Please login or create an account to join the discussion.

CONSENSUS Book: Challenging Consumption

The book ‘Challenging Consumption’, produced by the CONSENSUS research team, explores the topic of sustainable consumption. It includes discussions on future scenarios and innovations for sustainable food consumption practices. The book was launched in Dublin on 12th June 2014 by Dara Lynott, a Director of the Environmental Protection Agency who funds CONSENSUS research.


The CONSENSUS team from Trinity College Dublin and National University of Galway, have worked over the past five years to identify and evaluate more sustainable consumption practices, including in relation to food. The results of this work have been published in a new book Challenging Consumption: Pathways to a more sustainable future available for pre-order from Routledge. Informed by a number of disciplinary perspectives, Challenging Consumption is structured around four key themes in sustainable consumption research: Living, Moving, Dwelling and Futures. The collection successfully balances theoretical insights with grounded case studies, on mobility, heating, washing and eating practices, and concludes by exploring future sustainable consumption research pathways and policy recommendations. Theoretical frameworks are advanced throughout the volume, especially in relation to social practice theory, theories of behaviour change and innovative backcasting methodologies. The book draws on conceptual approaches which move beyond the responsibility of the individual consumer to take into account wider social, economic and political structures and processes to highlight both possibilities for, and challenges to, sustainable consumption. This approach enables stakeholders, students and policy-makers alike to easily recognise the applicability of social science theories.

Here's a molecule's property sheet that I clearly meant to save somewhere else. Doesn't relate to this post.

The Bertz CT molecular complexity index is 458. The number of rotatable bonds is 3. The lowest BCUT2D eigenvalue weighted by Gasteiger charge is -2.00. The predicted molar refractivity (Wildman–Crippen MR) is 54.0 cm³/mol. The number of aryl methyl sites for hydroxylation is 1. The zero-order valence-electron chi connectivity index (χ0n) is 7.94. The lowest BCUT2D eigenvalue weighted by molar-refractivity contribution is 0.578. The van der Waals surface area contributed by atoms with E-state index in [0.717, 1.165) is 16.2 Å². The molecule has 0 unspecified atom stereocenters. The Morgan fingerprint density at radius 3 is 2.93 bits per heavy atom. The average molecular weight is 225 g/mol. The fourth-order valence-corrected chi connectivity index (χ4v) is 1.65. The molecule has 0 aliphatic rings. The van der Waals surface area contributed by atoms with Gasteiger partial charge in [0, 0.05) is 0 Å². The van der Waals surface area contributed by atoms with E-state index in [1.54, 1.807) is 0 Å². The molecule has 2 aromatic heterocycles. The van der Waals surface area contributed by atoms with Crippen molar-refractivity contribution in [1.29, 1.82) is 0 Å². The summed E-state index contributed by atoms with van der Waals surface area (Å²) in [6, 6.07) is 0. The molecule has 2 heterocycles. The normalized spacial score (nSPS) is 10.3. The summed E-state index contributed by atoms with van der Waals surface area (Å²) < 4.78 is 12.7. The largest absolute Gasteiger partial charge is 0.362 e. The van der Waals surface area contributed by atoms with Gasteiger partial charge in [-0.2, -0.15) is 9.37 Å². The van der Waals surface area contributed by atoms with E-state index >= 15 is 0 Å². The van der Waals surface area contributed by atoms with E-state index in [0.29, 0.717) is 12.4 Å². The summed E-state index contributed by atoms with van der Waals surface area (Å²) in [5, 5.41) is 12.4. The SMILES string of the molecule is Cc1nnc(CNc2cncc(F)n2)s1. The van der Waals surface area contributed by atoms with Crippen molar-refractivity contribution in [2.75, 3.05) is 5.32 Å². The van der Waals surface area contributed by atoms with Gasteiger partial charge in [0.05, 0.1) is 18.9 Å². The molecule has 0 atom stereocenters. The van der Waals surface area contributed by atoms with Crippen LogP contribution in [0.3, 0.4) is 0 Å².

Davies, A.R., Fahy, F. & Rau, H. (2014) Challenging Consumption: Pathways to a more sustainable future, Routledge, London.

For more information about the book, see here. You can also read more about it on the Consensus website here.

Post a new comment »

Login or register to comment with your personal account. Anonymous comments require approval to be visible.
01 Jul 2014